Opinion | Award shows are the place for political statements

Cameron Ireland

By Sanjna Menon, Columnist

Climate change, voter registration, governmental policies, sexual predators and equal representation are just a few of the horrific things still rearing their ugly heads this year. The more times these topics are discussed, the more attention they get and the more influential the person talking about them, the more significant the impact it will create. 

Hence making award shows a major platform for people in the entertainment industry to come forward with their thoughts and opinions about current events has never been more critical. By taking a stand, they are not only speaking up for the less privileged but also making their cause heard by millions of people around the world.

Whenever someone talks about award functions, the few things that come to mind are red carpet looks, celebrity couples, the hosts, the performances and the winners themselves. But of late, another major talking point about award functions has become the speeches given by the winners, specifically the message that they deliver during the allotted time.

The first message-driven speech in recent memory was by Leonardo DiCaprio when he won the Academy Award for best actor for the film, “The Revenant.” He spent the majority of his allotted 45 seconds talking about environmental issues plaguing the world.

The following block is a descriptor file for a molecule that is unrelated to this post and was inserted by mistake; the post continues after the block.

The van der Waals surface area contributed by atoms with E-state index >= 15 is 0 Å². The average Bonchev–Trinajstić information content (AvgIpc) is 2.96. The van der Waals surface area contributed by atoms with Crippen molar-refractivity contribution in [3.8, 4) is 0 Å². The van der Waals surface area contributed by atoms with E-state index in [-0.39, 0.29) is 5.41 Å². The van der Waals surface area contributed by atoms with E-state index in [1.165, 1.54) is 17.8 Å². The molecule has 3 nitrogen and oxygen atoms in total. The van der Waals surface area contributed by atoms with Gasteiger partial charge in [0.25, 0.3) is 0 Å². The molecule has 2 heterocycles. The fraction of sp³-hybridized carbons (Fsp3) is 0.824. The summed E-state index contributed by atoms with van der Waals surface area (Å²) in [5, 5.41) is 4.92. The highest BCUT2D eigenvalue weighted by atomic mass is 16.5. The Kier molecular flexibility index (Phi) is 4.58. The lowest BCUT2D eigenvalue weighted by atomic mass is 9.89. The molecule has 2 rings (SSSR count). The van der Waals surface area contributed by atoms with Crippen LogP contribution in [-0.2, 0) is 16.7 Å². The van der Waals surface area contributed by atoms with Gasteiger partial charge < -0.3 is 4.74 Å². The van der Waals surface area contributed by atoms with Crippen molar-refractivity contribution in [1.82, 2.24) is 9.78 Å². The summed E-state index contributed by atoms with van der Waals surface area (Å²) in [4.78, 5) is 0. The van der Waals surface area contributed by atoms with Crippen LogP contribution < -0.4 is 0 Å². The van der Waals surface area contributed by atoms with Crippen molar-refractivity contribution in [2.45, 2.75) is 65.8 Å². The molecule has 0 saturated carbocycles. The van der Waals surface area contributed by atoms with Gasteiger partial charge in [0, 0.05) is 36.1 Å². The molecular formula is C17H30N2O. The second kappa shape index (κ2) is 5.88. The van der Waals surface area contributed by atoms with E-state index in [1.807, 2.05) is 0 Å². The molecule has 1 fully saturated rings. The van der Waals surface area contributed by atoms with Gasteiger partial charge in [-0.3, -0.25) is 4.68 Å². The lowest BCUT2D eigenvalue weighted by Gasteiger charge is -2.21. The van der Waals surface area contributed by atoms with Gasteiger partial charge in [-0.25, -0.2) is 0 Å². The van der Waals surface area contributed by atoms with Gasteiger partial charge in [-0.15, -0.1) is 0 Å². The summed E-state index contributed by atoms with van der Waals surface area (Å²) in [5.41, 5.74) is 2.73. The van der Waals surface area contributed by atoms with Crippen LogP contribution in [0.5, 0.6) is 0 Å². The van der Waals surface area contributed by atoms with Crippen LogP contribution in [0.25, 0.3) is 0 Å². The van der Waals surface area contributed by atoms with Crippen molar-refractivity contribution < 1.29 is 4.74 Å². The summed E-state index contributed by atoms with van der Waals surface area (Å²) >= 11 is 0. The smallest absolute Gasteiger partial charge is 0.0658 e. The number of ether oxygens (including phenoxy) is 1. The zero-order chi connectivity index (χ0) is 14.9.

For those who did watch the live telecast of the 2020 Oscars last Sunday night, they would have noticed the actors who grabbed the awards for best actor and best supporting actor also devoted a portion of their 45 seconds to issues close to their hearts.

Joaquin Phoenix, an active advocate for veganism, gave voice to the voiceless.

“I think whether we’re talking about gender inequality, or racism, or queer rights, or indigenous rights or animal rights, we’re talking about the fight against injustice,” Phoenix said. “We’re talking about the fight against the belief that one person, one race, one gender, one species has the right to dominate, control, use and exploit another with impunity.” 

Brad Pitt, on the other hand, took a dig at the impeachment trial of President Trump, which went forward in the Senate without any witnesses, by saying, “They told me I only had 45 seconds this year, which is 45 seconds more than the Senate gave John Bolton this week.”

In addition to nominees, many presenters have also taken a stand when it comes to things they believe in. At the Golden Globes in 2018, Natalie Portman, before presenting the award for best director, said, “And here are the all-male nominees,” shedding light on the fact that there were no female directors nominated.

Political and social messages and protests are not just limited to winners’ speeches. Often, many bring their statements and opinions to the forefront using fashion. While most use the red carpet to flaunt their gorgeous dresses, others use fashion to make a statement. Portman, for example, wore a dress to the 2020 Oscars with the names of female directors snubbed for nominations on her dress.

The bold statements made by these actors have allowed people from around the world to either realize something they had turned a blind eye to or something they had heard about in passing. But by celebrities’ using of their platform to speak about social injustices, they reach out to a crowd that encompasses people from every walk of life and unite them for one common cause.

Sanjna is a junior in LAS. 

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